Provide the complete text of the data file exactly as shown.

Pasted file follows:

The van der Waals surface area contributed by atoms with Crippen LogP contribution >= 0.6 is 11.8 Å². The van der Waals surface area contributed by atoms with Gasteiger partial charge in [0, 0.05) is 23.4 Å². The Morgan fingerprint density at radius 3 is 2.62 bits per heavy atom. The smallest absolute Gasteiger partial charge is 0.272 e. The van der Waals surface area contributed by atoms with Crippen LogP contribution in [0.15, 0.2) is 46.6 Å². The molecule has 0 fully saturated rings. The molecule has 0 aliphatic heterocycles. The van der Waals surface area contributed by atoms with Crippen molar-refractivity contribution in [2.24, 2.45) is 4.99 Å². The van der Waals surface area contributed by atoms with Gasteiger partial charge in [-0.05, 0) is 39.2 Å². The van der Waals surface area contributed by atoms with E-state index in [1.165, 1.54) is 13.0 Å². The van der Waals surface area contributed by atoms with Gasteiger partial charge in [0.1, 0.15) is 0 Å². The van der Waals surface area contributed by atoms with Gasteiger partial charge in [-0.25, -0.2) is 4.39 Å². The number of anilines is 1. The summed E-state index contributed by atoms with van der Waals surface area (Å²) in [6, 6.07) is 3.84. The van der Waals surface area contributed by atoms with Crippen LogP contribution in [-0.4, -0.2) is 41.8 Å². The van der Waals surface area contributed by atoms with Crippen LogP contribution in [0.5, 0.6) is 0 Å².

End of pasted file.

The van der Waals surface area contributed by atoms with Crippen LogP contribution >= 0.6 is 11.8 Å². The van der Waals surface area contributed by atoms with Gasteiger partial charge in [0, 0.05) is 23.4 Å². The Morgan fingerprint density at radius 3 is 2.62 bits per heavy atom. The smallest absolute Gasteiger partial charge is 0.272 e. The van der Waals surface area contributed by atoms with Crippen LogP contribution in [0.15, 0.2) is 46.6 Å². The molecule has 0 fully saturated rings. The molecule has 0 aliphatic heterocycles. The van der Waals surface area contributed by atoms with Crippen molar-refractivity contribution in [2.24, 2.45) is 4.99 Å². The van der Waals surface area contributed by atoms with Gasteiger partial charge in [-0.05, 0) is 39.2 Å². The van der Waals surface area contributed by atoms with E-state index in [1.165, 1.54) is 13.0 Å². The van der Waals surface area contributed by atoms with Gasteiger partial charge in [0.1, 0.15) is 0 Å². The van der Waals surface area contributed by atoms with Gasteiger partial charge in [-0.25, -0.2) is 4.39 Å². The number of anilines is 1. The summed E-state index contributed by atoms with van der Waals surface area (Å²) in [6, 6.07) is 3.84. The van der Waals surface area contributed by atoms with Crippen LogP contribution in [-0.4, -0.2) is 41.8 Å². The van der Waals surface area contributed by atoms with Crippen LogP contribution in [0.5, 0.6) is 0 Å².